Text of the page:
May Seasonal Tips


What a turnaround in the weather for the start of May.  Everything in the garden ‘took off’ with the heatwave over Easter, especially the weeds, but cold evenings are forecast for the next few days !

A busy month ahead  especially when the threat of frost is over and plants can be safely put out. Keep an eye on the weather forecast; so long as the nights are not cold, and plants have been hardened off, the earlier bedding plants such as petunias, begonias, salvias and lobelia etc  can go out the better so plan now. Dahlias and hardy chrysanthemums can also go out.

Earth up potatoes or cover with newspaper if frost is likely, sow runner beans, marrows, courgettes, peas, French beans, salads, spinach and root crops for winter storing. Grow climbing French beans to gain more space and especially try  climbing blue beans, they crop heavily and are delicious. Watch out for black fly on the broad beans and pinch put the tips once the lowest pods have set to deter infestation. Tie in greenhouse tomatoes and pinch out any side shoots, except on bush varieties ( these side shoots will root and usefully make more plants if potted on).

Those with  fruit trees can prune plums and cherries this month and pinch out shoots on grapevines. It’s also a good time to put out pheromone traps for apple, plum and raspberries fly. Talking of ‘nasties’ keep an eye out for snails and slugs, especially on the lupins, hostas and lettuces and pick them off after dark or use pet and bird friendly pellets ie ones not containing metaldehyde- remember that is banned from next year.

Metaldehyde slug pellets banned

An announcement from DEFRA has banned metaldehyde slug pellets from Spring 2020.  Metaldehyde poses an unacceptable risk to birds and mammals, its role in reducing hedgehog, amphibian and bird populations, poisoned by consuming contaminated slugs or pellets, has been well documented. It is also toxic to pets.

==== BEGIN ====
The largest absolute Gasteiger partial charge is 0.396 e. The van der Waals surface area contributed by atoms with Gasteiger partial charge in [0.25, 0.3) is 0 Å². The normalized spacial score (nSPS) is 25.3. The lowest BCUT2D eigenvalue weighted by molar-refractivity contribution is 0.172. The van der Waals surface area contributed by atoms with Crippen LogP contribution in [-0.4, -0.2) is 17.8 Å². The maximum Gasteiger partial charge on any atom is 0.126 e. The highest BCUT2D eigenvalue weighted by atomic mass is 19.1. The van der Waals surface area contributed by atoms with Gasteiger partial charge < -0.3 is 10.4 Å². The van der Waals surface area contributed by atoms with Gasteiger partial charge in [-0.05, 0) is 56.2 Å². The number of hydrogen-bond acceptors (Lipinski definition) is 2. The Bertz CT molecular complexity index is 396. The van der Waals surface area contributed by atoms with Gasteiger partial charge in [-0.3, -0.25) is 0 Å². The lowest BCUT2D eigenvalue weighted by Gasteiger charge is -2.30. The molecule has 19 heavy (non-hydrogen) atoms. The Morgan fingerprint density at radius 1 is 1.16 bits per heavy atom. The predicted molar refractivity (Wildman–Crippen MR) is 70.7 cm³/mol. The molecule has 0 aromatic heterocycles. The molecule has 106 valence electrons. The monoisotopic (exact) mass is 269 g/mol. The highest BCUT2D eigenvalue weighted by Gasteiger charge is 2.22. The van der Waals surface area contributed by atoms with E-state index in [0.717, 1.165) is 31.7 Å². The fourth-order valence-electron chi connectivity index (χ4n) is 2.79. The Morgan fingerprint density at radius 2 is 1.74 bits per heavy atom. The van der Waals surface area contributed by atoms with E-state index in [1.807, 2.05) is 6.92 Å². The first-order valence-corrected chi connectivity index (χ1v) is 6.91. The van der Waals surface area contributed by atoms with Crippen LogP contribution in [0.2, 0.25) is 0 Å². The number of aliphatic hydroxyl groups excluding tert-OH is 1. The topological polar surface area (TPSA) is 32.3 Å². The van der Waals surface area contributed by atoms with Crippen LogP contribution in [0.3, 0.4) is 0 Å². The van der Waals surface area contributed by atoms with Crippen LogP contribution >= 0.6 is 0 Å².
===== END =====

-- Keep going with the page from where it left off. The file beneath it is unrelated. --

Although not a factor in the decision making, the ban will also stop farmers from creating widespread pollution of rivers and freshwaters with these toxic pellets. Only those using permanent greenhouses will be permitted to continue using metaldehyde pellets (where birds cannot easily venture).

If you have to resort to slug pellets use those that contain ferric phosphate which will degrade harmlessly in the soil.  Use them sparingly, only 4 or 5 pellets per plant, and only occasionally. Note however using this method means slugs will tend to go underground to die so there will be little evidence on the surface.

A number of alternative slug and snail barriers, from egg shells to hair, gypsum powder and copper tape are often suggested but only very wide and thick copper tape works. The thin products sold in garden centres doesn’t contain enough copper. A barrier of gypsum powder or chopped up young brambles also seems to do the job, but definitely not egg shells (unless you want to help snails make their own shells stronger by eating the egg shells, which might distract them from your plants).

Alternatively go hunting after dark using a torch to find them. Best of all, create a pond and encourage frogs and toads to do the eradication for you.




From the Pumpkin Patch

The Summer Holidays are over but the veg garden is still going strong. This is my first attempt at growing pumpkins for Halloween and the weather must have been ideal this year. Planted the seeds back in June and when I cut the leaves back last week this is what I found! All that rain has resulted in some rapid growth. There are only two pumpkins but they are whoppers. They are a bit pale but hopefully now the leaves aren’t covering them they will start to turn a lovely orange. I’m not sure if they will grow any more but I will take my bathroom scales out and weigh them soon. I’ve put them on roof tiles so they won’t rot and put Panda there for scale!